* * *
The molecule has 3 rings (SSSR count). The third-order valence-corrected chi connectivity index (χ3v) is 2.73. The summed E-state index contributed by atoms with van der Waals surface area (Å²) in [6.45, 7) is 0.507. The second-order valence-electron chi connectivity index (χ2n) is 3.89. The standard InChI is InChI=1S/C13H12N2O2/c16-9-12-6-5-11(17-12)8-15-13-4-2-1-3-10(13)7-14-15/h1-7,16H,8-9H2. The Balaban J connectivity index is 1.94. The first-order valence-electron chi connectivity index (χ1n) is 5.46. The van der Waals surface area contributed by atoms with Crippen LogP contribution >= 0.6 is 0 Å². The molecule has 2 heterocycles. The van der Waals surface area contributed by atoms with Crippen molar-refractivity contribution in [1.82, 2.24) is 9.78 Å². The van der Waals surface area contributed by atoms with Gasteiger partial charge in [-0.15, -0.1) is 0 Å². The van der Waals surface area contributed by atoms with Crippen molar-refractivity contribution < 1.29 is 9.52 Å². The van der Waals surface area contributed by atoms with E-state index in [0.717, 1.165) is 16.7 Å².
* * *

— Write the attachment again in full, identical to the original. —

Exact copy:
The molecule has 3 rings (SSSR count). The third-order valence-corrected chi connectivity index (χ3v) is 2.73. The summed E-state index contributed by atoms with van der Waals surface area (Å²) in [6.45, 7) is 0.507. The second-order valence-electron chi connectivity index (χ2n) is 3.89. The standard InChI is InChI=1S/C13H12N2O2/c16-9-12-6-5-11(17-12)8-15-13-4-2-1-3-10(13)7-14-15/h1-7,16H,8-9H2. The Balaban J connectivity index is 1.94. The first-order valence-electron chi connectivity index (χ1n) is 5.46. The van der Waals surface area contributed by atoms with Crippen LogP contribution >= 0.6 is 0 Å². The molecule has 2 heterocycles. The van der Waals surface area contributed by atoms with Crippen molar-refractivity contribution in [1.82, 2.24) is 9.78 Å². The van der Waals surface area contributed by atoms with Gasteiger partial charge in [-0.15, -0.1) is 0 Å². The van der Waals surface area contributed by atoms with Crippen molar-refractivity contribution < 1.29 is 9.52 Å². The van der Waals surface area contributed by atoms with E-state index in [0.717, 1.165) is 16.7 Å².